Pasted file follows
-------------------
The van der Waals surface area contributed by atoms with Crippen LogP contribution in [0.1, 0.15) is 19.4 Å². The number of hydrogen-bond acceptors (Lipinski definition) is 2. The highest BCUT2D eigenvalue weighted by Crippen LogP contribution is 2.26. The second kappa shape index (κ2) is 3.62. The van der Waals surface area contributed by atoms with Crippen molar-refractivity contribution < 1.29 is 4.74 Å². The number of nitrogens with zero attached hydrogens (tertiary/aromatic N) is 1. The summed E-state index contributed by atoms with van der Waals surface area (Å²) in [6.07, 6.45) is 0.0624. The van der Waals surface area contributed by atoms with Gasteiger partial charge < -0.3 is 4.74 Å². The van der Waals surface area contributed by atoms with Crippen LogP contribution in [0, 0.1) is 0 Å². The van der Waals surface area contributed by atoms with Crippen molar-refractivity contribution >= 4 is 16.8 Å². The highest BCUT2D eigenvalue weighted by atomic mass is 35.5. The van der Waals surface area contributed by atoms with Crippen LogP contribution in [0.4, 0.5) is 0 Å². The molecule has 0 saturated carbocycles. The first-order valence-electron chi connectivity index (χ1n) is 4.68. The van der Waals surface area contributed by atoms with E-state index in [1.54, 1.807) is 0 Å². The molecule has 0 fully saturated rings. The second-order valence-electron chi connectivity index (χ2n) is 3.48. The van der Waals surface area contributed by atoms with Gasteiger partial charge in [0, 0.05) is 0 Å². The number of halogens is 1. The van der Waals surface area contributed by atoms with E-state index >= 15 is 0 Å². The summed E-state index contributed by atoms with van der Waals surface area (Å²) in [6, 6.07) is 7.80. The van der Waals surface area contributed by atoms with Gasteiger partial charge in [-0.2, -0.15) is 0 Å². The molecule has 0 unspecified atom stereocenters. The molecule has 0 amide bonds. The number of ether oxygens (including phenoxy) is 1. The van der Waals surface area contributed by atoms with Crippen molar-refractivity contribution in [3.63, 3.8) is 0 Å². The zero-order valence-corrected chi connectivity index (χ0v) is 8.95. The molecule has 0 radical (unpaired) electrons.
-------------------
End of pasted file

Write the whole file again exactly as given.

The van der Waals surface area contributed by atoms with Crippen LogP contribution in [0.1, 0.15) is 19.4 Å². The number of hydrogen-bond acceptors (Lipinski definition) is 2. The highest BCUT2D eigenvalue weighted by Crippen LogP contribution is 2.26. The second kappa shape index (κ2) is 3.62. The van der Waals surface area contributed by atoms with Crippen molar-refractivity contribution < 1.29 is 4.74 Å². The number of nitrogens with zero attached hydrogens (tertiary/aromatic N) is 1. The summed E-state index contributed by atoms with van der Waals surface area (Å²) in [6.07, 6.45) is 0.0624. The van der Waals surface area contributed by atoms with Gasteiger partial charge < -0.3 is 4.74 Å². The van der Waals surface area contributed by atoms with Crippen LogP contribution in [0, 0.1) is 0 Å². The van der Waals surface area contributed by atoms with Crippen molar-refractivity contribution >= 4 is 16.8 Å². The highest BCUT2D eigenvalue weighted by atomic mass is 35.5. The van der Waals surface area contributed by atoms with Crippen LogP contribution in [0.4, 0.5) is 0 Å². The molecule has 0 saturated carbocycles. The first-order valence-electron chi connectivity index (χ1n) is 4.68. The van der Waals surface area contributed by atoms with E-state index in [1.54, 1.807) is 0 Å². The molecule has 0 fully saturated rings. The second-order valence-electron chi connectivity index (χ2n) is 3.48. The van der Waals surface area contributed by atoms with Gasteiger partial charge in [0, 0.05) is 0 Å². The number of halogens is 1. The van der Waals surface area contributed by atoms with E-state index >= 15 is 0 Å². The summed E-state index contributed by atoms with van der Waals surface area (Å²) in [6, 6.07) is 7.80. The van der Waals surface area contributed by atoms with Gasteiger partial charge in [-0.2, -0.15) is 0 Å². The molecule has 0 unspecified atom stereocenters. The molecule has 0 amide bonds. The number of ether oxygens (including phenoxy) is 1. The van der Waals surface area contributed by atoms with Crippen molar-refractivity contribution in [3.63, 3.8) is 0 Å². The zero-order valence-corrected chi connectivity index (χ0v) is 8.95. The molecule has 0 radical (unpaired) electrons.